Viviana Gradinaru, Ph.D.
California Institute of Technology
Viviana Gradinaru received her Bachelor of Science degree in 2005 from the California Institute of Technology and doctorate degree in 2010 from Stanford University. Her research group in the Biology and Biological Engineering Division at Caltech are developing technologies for neuroscience (optogenetics, tissue clearing, viral vectors) and using them to probe circuits underlying locomotion, reward, and sleep. Professor Gradinaru’s group made advancements in tissue clearing by tissue-binding size-adjustable polymeric scaffolding and also bypassed the challenge of crossing the blood brain barrier by engineering viruses to deliver cargo, such as fluorescent labels, efficiently and (with appropriate regulatory elements) with cell specificity to the entire central nervous system for functional and morphological access to defined cell populations. Recent publications from her group and collaborators also show methods for RNA labeling in cleared samples to map cell identities in brain tissue and infections agents in challenging clinical samples.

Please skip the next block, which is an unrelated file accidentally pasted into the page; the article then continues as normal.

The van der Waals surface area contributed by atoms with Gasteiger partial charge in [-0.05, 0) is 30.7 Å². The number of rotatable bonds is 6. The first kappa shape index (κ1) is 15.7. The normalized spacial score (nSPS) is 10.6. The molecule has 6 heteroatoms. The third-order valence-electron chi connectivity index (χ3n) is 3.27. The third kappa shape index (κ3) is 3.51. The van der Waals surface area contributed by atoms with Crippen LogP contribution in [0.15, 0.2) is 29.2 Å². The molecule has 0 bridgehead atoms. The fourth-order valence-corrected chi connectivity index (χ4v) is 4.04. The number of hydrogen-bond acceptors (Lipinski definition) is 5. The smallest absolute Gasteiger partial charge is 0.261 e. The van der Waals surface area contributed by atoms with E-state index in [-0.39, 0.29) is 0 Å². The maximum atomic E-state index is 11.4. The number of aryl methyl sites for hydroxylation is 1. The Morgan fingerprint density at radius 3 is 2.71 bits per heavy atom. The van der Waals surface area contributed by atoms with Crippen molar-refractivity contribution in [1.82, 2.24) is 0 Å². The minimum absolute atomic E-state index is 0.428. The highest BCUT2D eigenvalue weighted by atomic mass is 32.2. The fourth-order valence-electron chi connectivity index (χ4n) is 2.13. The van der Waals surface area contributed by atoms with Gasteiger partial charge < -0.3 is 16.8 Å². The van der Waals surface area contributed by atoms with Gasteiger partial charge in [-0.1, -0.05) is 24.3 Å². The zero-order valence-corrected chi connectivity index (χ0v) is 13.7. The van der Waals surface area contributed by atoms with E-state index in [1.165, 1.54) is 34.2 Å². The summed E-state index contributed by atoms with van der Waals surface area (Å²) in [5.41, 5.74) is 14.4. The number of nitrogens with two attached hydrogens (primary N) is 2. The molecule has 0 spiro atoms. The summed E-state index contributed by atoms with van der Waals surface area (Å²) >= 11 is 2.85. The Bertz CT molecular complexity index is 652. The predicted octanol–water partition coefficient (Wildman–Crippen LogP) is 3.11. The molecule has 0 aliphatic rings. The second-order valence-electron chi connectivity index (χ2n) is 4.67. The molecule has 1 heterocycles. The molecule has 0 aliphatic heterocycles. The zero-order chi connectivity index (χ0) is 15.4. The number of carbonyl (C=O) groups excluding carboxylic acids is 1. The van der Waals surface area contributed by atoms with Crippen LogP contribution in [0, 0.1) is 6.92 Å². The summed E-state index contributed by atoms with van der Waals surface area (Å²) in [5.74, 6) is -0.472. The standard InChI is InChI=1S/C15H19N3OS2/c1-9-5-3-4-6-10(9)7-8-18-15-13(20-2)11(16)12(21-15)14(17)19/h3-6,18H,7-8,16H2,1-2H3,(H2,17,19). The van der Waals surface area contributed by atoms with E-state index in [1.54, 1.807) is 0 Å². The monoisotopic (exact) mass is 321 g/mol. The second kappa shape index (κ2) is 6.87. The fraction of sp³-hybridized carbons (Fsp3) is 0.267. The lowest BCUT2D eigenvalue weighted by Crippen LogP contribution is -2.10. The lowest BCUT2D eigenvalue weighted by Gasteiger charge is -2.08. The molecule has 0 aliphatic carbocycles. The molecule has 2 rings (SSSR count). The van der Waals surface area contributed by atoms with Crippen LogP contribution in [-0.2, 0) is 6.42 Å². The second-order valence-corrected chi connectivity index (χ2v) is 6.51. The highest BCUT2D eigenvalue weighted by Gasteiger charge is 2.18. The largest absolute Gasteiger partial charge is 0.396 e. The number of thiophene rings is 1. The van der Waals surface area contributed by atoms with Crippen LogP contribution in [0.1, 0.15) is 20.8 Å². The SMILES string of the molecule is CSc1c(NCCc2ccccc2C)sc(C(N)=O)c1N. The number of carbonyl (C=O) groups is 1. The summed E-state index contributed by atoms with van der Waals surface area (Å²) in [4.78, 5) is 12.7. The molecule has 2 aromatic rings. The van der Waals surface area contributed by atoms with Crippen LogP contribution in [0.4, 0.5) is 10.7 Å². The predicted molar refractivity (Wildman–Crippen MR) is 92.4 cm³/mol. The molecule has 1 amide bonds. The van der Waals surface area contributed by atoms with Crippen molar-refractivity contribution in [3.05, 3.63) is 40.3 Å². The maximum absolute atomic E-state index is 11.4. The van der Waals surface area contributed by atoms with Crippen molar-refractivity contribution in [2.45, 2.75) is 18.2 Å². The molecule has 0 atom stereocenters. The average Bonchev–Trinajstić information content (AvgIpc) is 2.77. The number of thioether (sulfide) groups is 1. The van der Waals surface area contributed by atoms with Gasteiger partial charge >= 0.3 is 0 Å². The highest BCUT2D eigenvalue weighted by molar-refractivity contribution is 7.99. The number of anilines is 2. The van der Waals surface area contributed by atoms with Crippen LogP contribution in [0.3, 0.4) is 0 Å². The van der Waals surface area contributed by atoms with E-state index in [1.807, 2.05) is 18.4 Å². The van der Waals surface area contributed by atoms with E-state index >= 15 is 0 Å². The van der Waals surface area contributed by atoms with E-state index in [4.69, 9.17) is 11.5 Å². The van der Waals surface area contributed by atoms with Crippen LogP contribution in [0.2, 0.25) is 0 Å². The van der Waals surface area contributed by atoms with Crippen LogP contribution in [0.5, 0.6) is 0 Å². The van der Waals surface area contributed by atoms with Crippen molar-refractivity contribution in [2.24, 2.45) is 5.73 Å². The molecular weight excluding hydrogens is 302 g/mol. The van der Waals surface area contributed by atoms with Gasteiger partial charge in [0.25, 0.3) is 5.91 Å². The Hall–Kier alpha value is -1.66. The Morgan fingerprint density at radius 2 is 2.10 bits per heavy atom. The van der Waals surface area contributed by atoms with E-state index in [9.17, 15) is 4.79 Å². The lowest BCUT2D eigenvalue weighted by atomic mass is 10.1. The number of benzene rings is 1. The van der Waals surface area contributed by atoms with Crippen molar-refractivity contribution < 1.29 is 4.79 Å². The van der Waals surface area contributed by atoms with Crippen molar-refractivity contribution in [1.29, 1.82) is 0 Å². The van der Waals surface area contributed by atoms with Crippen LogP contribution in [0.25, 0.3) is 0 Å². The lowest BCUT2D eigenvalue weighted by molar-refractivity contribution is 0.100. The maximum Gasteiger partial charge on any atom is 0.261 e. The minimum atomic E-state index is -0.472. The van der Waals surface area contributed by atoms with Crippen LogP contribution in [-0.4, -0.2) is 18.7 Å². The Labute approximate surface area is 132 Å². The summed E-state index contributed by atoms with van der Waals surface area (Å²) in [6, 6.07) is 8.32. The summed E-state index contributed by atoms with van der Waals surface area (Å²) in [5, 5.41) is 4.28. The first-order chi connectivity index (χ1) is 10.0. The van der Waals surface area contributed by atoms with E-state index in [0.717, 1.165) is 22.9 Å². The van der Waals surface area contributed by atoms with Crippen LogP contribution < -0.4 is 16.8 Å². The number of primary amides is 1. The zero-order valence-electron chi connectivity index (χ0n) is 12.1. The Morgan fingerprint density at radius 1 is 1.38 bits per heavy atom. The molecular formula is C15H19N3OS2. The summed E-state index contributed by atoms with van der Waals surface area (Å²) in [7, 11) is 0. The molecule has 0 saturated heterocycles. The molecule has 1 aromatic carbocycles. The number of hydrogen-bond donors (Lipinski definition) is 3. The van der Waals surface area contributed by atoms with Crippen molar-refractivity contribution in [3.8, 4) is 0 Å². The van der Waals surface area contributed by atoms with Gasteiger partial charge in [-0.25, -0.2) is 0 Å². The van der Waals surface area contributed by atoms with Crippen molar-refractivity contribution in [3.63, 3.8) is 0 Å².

Neural substrates of wakefulness and non-invasively emerging technologies to access distributed networks non-invasively across the blood-brain barrier.
In recent work, the Gradinaru group has delineated arousal-promoting dopaminergic circuits that might be at the root of sleep disturbances common to numerous neuropsychiatric disorders. To facilitate delivery of neuronal activity controllers and sensors the group has developed viral vector screening methods, resulting in capsids capable of crossing the Blood-Brain-Barrier for non-invasive brain-wide transduction in adults after systemic delivery and a method for sparse stochastic Golgi-like genetic labeling for morphology assessment.
For Dr. Gradinaru’s full essay, see Science online at sciencemag.org.